Filler content with rogue chimps

Another review that appeared on the old TTA Press website back in the day:-

Bloomsbury paperback, 234pp, £10.99

The book opens with a young woman imprisoned in an asylum for murder, but as the resident psychiatrist talks to her a strange tale emerges. As a child Jane Charlotte was involved in the capture of a serial killer preying on young boys and thus came into the orbit of an organisation calling itself the Bad Monkeys. Years later she was recruited as a field agent by this organisation, which takes a pro-active stand in the battle against evil by killing the bad guys and has advanced technology at its disposal. And then there’s The Troop, a rival organisation dedicated to evil and with a special interest in Jane Charlotte. Naturally the psychiatrist has no difficulty demonstrating that these are all simply delusions, brought on by the guilt felt over a childhood trauma, but of course there’s more to it than that.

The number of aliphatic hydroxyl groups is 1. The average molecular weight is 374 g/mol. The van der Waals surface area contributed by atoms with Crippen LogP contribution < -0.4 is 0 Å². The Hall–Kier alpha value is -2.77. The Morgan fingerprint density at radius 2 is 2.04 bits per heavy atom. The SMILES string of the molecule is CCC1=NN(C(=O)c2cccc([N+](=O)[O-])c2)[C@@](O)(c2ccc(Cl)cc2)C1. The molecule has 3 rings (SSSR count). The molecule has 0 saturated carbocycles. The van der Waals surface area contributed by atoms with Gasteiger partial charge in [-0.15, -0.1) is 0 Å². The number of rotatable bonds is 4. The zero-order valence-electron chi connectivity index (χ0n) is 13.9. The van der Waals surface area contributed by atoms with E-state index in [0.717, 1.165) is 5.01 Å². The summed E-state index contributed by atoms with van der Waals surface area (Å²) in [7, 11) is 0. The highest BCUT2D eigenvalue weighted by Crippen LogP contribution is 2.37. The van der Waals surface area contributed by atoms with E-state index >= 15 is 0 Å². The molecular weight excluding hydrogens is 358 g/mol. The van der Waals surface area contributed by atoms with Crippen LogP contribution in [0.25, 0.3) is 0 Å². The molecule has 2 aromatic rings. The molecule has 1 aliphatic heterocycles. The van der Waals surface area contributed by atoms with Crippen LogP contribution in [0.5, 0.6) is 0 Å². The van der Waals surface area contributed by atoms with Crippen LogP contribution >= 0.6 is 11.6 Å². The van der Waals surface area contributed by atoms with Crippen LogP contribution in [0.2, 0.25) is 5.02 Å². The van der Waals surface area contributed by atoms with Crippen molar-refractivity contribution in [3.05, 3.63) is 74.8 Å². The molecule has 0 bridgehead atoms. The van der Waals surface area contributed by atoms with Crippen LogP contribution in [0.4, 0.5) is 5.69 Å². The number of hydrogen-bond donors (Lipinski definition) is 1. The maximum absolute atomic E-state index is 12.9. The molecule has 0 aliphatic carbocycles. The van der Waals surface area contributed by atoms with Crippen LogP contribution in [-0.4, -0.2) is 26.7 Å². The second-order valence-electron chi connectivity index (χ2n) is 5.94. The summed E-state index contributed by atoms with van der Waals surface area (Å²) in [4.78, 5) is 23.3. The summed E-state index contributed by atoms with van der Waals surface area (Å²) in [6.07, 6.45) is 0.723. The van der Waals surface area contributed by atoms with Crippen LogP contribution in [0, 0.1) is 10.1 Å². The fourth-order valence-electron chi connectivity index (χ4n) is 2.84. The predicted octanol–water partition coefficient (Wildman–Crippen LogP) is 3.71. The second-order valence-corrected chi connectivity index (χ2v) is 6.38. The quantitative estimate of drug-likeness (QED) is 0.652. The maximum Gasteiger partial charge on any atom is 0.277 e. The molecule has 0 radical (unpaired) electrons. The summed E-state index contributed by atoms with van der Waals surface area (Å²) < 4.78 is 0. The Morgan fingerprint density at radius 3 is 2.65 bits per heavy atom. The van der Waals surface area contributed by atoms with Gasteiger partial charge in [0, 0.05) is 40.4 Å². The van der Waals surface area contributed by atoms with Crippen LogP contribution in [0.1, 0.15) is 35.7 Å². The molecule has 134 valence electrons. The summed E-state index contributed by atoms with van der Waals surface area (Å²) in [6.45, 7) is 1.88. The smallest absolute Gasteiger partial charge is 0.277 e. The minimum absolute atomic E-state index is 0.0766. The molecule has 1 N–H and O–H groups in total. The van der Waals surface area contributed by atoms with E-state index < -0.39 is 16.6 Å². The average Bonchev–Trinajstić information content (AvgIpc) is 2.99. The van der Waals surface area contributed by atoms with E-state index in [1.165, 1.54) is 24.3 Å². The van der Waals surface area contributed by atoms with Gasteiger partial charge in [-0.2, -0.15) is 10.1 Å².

With its super science gimmickry and rival organisations championing good and evil, Bad Monkeys seems pitched at the same audience as TV shows like Alias and conspiracy nuts, but written with a comic book sensibility. It’s fast paced and feisty, packed with incident and invention, almost as if Ruff wants to keep the reader off balance so that there is never time to call into question the credibility of the whole, and along the way he constantly reinforces our interpretation of events as all a part of Jane Charlotte’s mental landscape. Credibility is an issue throughout though, with the technology used by these organisations sounding a note of caution, while the idea of The Troop actively promoting evil seems rather fanciful, at least as stated. Do the bad guys ever think of themselves as evil? Ruff needed to apply himself a bit more to the ideological background of this novel. And don’t even get me started on the Scary Clowns.

Bad Monkeys does hold the interest, especially in the final furlong where the changes of fortune and perception come thick and fast, but ultimately it’s like one of those Russian doll nests, where at the end you are left with nothing, except a vague feeling that the author has slipped one past you and you’re not sure exactly how.

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